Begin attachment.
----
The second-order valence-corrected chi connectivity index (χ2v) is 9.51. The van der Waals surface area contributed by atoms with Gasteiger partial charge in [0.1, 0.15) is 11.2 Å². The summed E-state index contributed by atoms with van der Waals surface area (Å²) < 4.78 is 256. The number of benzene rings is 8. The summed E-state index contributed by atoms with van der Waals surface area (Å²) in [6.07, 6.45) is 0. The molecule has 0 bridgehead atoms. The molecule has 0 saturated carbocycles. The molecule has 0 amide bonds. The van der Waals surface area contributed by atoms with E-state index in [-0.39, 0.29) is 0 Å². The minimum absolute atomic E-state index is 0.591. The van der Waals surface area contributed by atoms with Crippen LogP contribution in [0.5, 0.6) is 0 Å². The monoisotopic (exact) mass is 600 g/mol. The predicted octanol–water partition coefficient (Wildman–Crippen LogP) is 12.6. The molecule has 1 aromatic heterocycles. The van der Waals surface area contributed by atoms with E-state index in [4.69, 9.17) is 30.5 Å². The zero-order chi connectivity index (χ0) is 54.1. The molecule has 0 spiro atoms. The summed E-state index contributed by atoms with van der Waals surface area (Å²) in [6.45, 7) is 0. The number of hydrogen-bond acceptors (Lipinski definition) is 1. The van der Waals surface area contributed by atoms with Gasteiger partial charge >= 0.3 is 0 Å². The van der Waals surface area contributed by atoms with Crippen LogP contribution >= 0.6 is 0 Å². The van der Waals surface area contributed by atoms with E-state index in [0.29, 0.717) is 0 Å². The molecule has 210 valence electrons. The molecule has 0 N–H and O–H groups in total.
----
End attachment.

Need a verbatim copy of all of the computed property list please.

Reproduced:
The second-order valence-corrected chi connectivity index (χ2v) is 9.51. The van der Waals surface area contributed by atoms with Gasteiger partial charge in [0.1, 0.15) is 11.2 Å². The summed E-state index contributed by atoms with van der Waals surface area (Å²) < 4.78 is 256. The number of benzene rings is 8. The summed E-state index contributed by atoms with van der Waals surface area (Å²) in [6.07, 6.45) is 0. The molecule has 0 bridgehead atoms. The molecule has 0 saturated carbocycles. The molecule has 0 amide bonds. The van der Waals surface area contributed by atoms with E-state index in [-0.39, 0.29) is 0 Å². The minimum absolute atomic E-state index is 0.591. The van der Waals surface area contributed by atoms with Crippen LogP contribution in [0.5, 0.6) is 0 Å². The monoisotopic (exact) mass is 600 g/mol. The predicted octanol–water partition coefficient (Wildman–Crippen LogP) is 12.6. The molecule has 1 aromatic heterocycles. The van der Waals surface area contributed by atoms with E-state index in [4.69, 9.17) is 30.5 Å². The zero-order chi connectivity index (χ0) is 54.1. The molecule has 0 spiro atoms. The summed E-state index contributed by atoms with van der Waals surface area (Å²) in [6.45, 7) is 0. The number of hydrogen-bond acceptors (Lipinski definition) is 1. The van der Waals surface area contributed by atoms with Gasteiger partial charge >= 0.3 is 0 Å². The van der Waals surface area contributed by atoms with Crippen LogP contribution >= 0.6 is 0 Å². The van der Waals surface area contributed by atoms with E-state index in [0.29, 0.717) is 0 Å². The molecule has 210 valence electrons. The molecule has 0 N–H and O–H groups in total.